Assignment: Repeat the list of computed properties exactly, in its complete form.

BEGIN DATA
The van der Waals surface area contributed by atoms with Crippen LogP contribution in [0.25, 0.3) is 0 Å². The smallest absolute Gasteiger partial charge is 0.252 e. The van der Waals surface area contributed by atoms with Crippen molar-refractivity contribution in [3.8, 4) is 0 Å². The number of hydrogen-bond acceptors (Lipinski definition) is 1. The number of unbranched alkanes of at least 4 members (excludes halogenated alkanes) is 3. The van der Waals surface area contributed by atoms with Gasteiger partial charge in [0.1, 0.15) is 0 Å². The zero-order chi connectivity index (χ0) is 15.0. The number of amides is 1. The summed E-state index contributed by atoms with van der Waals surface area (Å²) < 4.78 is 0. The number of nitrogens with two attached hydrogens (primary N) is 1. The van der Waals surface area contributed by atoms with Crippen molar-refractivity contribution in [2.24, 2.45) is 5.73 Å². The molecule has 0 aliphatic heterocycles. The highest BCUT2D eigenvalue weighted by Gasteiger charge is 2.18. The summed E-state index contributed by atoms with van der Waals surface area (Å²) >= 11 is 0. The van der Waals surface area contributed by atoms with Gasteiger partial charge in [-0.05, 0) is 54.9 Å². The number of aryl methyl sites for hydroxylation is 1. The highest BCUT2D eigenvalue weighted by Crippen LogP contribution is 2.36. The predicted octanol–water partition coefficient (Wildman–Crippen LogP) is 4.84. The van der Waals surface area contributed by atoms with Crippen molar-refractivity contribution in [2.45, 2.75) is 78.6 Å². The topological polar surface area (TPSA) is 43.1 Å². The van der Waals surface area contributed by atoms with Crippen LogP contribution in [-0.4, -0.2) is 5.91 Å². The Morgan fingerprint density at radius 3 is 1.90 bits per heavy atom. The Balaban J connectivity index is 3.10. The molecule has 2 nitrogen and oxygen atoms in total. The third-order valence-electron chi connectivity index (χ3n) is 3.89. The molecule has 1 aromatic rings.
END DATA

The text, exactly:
The van der Waals surface area contributed by atoms with Crippen LogP contribution in [0.25, 0.3) is 0 Å². The smallest absolute Gasteiger partial charge is 0.252 e. The van der Waals surface area contributed by atoms with Crippen molar-refractivity contribution in [3.8, 4) is 0 Å². The number of hydrogen-bond acceptors (Lipinski definition) is 1. The number of unbranched alkanes of at least 4 members (excludes halogenated alkanes) is 3. The van der Waals surface area contributed by atoms with Gasteiger partial charge in [0.1, 0.15) is 0 Å². The zero-order chi connectivity index (χ0) is 15.0. The number of amides is 1. The summed E-state index contributed by atoms with van der Waals surface area (Å²) < 4.78 is 0. The number of nitrogens with two attached hydrogens (primary N) is 1. The van der Waals surface area contributed by atoms with Crippen molar-refractivity contribution in [2.24, 2.45) is 5.73 Å². The molecule has 0 aliphatic heterocycles. The highest BCUT2D eigenvalue weighted by Gasteiger charge is 2.18. The summed E-state index contributed by atoms with van der Waals surface area (Å²) >= 11 is 0. The van der Waals surface area contributed by atoms with Gasteiger partial charge in [-0.05, 0) is 54.9 Å². The number of aryl methyl sites for hydroxylation is 1. The highest BCUT2D eigenvalue weighted by Crippen LogP contribution is 2.36. The predicted octanol–water partition coefficient (Wildman–Crippen LogP) is 4.84. The van der Waals surface area contributed by atoms with Crippen molar-refractivity contribution in [2.45, 2.75) is 78.6 Å². The topological polar surface area (TPSA) is 43.1 Å². The van der Waals surface area contributed by atoms with Crippen LogP contribution in [-0.4, -0.2) is 5.91 Å². The Morgan fingerprint density at radius 3 is 1.90 bits per heavy atom. The Balaban J connectivity index is 3.10. The molecule has 2 nitrogen and oxygen atoms in total. The third-order valence-electron chi connectivity index (χ3n) is 3.89. The molecule has 1 aromatic rings.